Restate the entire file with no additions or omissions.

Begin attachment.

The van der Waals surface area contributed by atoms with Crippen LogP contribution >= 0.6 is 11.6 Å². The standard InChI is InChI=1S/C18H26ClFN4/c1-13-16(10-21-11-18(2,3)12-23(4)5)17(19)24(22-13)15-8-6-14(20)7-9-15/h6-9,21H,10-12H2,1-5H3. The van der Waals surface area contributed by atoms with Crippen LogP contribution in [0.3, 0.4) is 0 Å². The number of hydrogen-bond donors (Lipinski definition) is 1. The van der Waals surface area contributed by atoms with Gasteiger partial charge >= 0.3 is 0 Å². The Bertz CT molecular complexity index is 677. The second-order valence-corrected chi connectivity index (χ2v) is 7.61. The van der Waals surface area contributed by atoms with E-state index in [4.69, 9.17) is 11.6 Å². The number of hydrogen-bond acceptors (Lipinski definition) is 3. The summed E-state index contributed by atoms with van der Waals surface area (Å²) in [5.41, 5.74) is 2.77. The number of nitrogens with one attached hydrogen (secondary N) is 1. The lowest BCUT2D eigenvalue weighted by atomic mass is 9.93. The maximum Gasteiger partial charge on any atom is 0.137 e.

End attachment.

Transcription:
The van der Waals surface area contributed by atoms with Crippen LogP contribution >= 0.6 is 11.6 Å². The standard InChI is InChI=1S/C18H26ClFN4/c1-13-16(10-21-11-18(2,3)12-23(4)5)17(19)24(22-13)15-8-6-14(20)7-9-15/h6-9,21H,10-12H2,1-5H3. The van der Waals surface area contributed by atoms with Crippen LogP contribution in [0.3, 0.4) is 0 Å². The number of hydrogen-bond donors (Lipinski definition) is 1. The van der Waals surface area contributed by atoms with Gasteiger partial charge >= 0.3 is 0 Å². The Bertz CT molecular complexity index is 677. The second-order valence-corrected chi connectivity index (χ2v) is 7.61. The van der Waals surface area contributed by atoms with E-state index in [4.69, 9.17) is 11.6 Å². The number of hydrogen-bond acceptors (Lipinski definition) is 3. The summed E-state index contributed by atoms with van der Waals surface area (Å²) in [5.41, 5.74) is 2.77. The number of nitrogens with one attached hydrogen (secondary N) is 1. The lowest BCUT2D eigenvalue weighted by atomic mass is 9.93. The maximum Gasteiger partial charge on any atom is 0.137 e.